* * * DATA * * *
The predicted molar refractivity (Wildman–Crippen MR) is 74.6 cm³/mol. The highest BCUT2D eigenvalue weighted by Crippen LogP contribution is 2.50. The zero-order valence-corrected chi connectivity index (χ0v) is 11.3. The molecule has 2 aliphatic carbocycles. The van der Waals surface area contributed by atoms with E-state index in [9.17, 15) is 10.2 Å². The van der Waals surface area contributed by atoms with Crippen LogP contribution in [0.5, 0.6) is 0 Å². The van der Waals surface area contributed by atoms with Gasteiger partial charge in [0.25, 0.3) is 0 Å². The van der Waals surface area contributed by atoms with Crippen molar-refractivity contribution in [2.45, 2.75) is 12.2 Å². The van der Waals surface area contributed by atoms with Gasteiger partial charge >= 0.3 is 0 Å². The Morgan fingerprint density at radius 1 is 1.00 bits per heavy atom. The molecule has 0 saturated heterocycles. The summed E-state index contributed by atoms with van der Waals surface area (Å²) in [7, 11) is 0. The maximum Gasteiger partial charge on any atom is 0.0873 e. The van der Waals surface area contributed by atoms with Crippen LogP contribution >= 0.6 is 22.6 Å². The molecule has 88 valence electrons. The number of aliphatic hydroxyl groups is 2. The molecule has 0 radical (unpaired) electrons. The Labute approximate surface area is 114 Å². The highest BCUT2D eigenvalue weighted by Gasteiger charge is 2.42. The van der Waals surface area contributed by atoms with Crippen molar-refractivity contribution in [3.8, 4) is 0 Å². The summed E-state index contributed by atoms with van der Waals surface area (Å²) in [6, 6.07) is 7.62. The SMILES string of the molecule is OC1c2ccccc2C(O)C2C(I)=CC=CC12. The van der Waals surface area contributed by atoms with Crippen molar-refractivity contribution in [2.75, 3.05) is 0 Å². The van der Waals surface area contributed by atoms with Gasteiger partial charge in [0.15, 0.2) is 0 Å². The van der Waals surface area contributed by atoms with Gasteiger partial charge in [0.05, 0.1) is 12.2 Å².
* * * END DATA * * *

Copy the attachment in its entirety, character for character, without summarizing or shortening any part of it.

The predicted molar refractivity (Wildman–Crippen MR) is 74.6 cm³/mol. The highest BCUT2D eigenvalue weighted by Crippen LogP contribution is 2.50. The zero-order valence-corrected chi connectivity index (χ0v) is 11.3. The molecule has 2 aliphatic carbocycles. The van der Waals surface area contributed by atoms with E-state index in [9.17, 15) is 10.2 Å². The van der Waals surface area contributed by atoms with Crippen LogP contribution in [0.5, 0.6) is 0 Å². The van der Waals surface area contributed by atoms with Gasteiger partial charge in [0.25, 0.3) is 0 Å². The van der Waals surface area contributed by atoms with Crippen molar-refractivity contribution in [2.45, 2.75) is 12.2 Å². The van der Waals surface area contributed by atoms with Gasteiger partial charge >= 0.3 is 0 Å². The Morgan fingerprint density at radius 1 is 1.00 bits per heavy atom. The molecule has 0 saturated heterocycles. The summed E-state index contributed by atoms with van der Waals surface area (Å²) in [7, 11) is 0. The maximum Gasteiger partial charge on any atom is 0.0873 e. The van der Waals surface area contributed by atoms with Crippen LogP contribution >= 0.6 is 22.6 Å². The molecule has 88 valence electrons. The number of aliphatic hydroxyl groups is 2. The molecule has 0 radical (unpaired) electrons. The Labute approximate surface area is 114 Å². The highest BCUT2D eigenvalue weighted by Gasteiger charge is 2.42. The van der Waals surface area contributed by atoms with Crippen molar-refractivity contribution in [3.8, 4) is 0 Å². The summed E-state index contributed by atoms with van der Waals surface area (Å²) in [6, 6.07) is 7.62. The SMILES string of the molecule is OC1c2ccccc2C(O)C2C(I)=CC=CC12. The van der Waals surface area contributed by atoms with Crippen molar-refractivity contribution in [2.75, 3.05) is 0 Å². The van der Waals surface area contributed by atoms with Gasteiger partial charge in [0.15, 0.2) is 0 Å². The van der Waals surface area contributed by atoms with Gasteiger partial charge in [0.05, 0.1) is 12.2 Å².